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HTTP BruteForciblity
Posted by: iota
Date: April 17, 2008 12:55PM

Thousands of web sites including, are exposed to brute force crack to their users password because they provide informative error messages like "Invalid Password".

Secure advices such as "Provide as less information as possible to attackers" have been spread around since 2000.

But developers look down this advice and they identify it as low-risk.

Let me know your opinion on this issue.

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Re: HTTP BruteForciblity
Date: April 17, 2008 01:51PM

It's a logical argument which you have presented, iota. Limiting the amount of potentially useful information displayed during incorrect logins is one of several ways to help negate brute-force attempts, but not the only method of course. As with everything else in security the system or application needs to be layered in order to prevent most attacks.
Most developers don't even give it a second thought, however in a large majority of applications users will be presented with an error screen declaring whether a password was incorrect (which in some cases would validate a username's existence), or if a user's account was not found (this could possibly work in scenarios where there are shared passwords, but seperate accounts). Any output by the server should be as broad and generic as possible in order to minimize brute-force attacks, but again this is only a starting point. Some other methods to use in conjunction with this:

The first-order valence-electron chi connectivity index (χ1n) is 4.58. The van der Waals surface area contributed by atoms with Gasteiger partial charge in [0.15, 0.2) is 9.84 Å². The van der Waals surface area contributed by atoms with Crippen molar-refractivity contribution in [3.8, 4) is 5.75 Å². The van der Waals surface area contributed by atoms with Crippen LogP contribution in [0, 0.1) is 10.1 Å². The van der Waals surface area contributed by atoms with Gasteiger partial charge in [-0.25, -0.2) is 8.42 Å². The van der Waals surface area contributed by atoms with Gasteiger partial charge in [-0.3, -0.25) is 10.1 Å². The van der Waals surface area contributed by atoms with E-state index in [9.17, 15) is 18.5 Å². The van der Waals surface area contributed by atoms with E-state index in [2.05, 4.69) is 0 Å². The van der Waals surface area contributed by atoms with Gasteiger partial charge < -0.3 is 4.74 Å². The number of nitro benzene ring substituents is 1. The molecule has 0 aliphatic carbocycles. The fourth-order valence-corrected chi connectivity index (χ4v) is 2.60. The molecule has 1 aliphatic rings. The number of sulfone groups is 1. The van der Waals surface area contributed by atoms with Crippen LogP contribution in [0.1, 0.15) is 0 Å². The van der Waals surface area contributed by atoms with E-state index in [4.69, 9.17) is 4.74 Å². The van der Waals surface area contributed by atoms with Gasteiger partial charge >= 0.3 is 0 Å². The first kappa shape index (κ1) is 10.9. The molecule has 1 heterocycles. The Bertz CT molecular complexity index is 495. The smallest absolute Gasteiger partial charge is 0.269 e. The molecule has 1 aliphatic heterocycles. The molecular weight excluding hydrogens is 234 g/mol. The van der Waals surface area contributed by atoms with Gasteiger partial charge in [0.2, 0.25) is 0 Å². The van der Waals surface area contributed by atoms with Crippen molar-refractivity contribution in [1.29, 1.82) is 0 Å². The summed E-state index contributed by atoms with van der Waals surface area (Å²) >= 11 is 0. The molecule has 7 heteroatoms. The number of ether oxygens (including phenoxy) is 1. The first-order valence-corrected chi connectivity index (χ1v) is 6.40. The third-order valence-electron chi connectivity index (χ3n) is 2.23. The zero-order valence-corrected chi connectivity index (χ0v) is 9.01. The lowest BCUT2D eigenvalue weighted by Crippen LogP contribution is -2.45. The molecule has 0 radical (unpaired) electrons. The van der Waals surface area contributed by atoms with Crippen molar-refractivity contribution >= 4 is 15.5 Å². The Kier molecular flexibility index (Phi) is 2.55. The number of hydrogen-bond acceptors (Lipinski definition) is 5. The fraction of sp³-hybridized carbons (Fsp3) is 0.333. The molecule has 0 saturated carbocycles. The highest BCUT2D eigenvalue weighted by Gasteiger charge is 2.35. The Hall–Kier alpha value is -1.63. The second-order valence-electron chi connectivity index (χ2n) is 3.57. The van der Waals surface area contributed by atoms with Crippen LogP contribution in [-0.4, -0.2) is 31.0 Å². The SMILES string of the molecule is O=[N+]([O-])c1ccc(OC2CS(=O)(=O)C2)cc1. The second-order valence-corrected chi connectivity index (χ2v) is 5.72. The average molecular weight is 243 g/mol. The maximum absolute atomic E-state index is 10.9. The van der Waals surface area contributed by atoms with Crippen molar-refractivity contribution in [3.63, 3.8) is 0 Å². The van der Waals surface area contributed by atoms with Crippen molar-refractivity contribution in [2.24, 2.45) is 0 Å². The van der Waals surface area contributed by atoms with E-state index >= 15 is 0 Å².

1. The usual "lock-out" method
A number of services employ the lock-out method to prevent unauthorized access to accounts, but this should be used to deny IP addresses rather than the accounts themselves. I believe some time ago there was a vulnerability in MSN and MSN messenger, which allowed someone to lock a user out of their account by continually attempting to login to that person's account.